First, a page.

|Montgomery, Ala. – The Alabama Department of Mental Health (ADMH) celebrates and supports the annual National Drug and Alcohol Facts Week (NDAFW®), along with the National Institute on Drug Abuse (NIDA) and the National Institute on Alcohol Abuse and Alcoholism (NIAAA). The weeklong observance, held March 22 – March 28, 2021, is designed to bring teens and scientific experts together to discuss the scientific facts about drugs, as well as potential health effects on teen bodies and brains.
During the week, students are able to participate in programs hosted virtually by community providers to “Shatter the Myths” and counteract the falsehoods about drugs and alcohol teens may receive from the internet, social media, television, movies, music or from friends. Launched in 2010 by scientists at the NIDA, the week was created to stimulate educational events in communities, so teens can learn what science has taught about drug use and addiction.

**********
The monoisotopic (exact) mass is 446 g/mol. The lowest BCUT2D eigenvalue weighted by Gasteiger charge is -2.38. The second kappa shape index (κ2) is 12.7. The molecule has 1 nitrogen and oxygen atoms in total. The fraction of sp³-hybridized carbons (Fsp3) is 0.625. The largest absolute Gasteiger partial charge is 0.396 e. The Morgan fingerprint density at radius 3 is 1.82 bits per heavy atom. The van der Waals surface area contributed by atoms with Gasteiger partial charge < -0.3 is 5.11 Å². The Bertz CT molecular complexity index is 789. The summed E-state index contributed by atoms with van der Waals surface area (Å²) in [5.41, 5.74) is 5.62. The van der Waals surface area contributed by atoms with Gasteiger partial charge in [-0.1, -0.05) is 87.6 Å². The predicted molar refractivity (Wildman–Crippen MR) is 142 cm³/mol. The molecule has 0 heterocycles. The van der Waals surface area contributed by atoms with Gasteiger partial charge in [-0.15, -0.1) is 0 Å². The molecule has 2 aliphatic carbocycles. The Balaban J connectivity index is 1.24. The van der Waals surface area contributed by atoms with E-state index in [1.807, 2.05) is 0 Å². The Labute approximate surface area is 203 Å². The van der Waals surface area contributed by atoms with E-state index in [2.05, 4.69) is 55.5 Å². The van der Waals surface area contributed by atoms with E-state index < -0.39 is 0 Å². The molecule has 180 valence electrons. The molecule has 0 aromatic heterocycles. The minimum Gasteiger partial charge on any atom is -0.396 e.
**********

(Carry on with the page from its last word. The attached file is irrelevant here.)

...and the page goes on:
“National Drug and Alcohol Facts Week gives an opportunity to encourage teens around the country to ask their most wanted questions about drugs, alcohol and its addictive effects,” said ADMH Prevention Services Director, Beverly Johnson. “In addition, we also provide resources on how to help friends or a family member that may have a substance use disorder.”
Currently, ADMH has 22 Certified Prevention Providers that offer prevention activities aligned with the Centers for Substance Abuse and Prevention strategies, including Alternative, Community-Based Process, Education, Environmental, Information Dissemination and Problem Identification and Referral. Through these strategies, many providers implement and participate in prescription drug takeback events, health fairs, media campaigns and various other national observance activities.
Join ADMH and help teens get the facts about drugs and alcohol. ADMH’s Office of Prevention will host the following activities during NDAW:
For more information about the listed events coordinated by the Office of Prevention, contact Satavia Mann at 334-353-7372. More resources can be found at Resources to Help Your Patients with SUD During the COVID-19 Pandemic | National Institute on Drug Abuse (NIDA)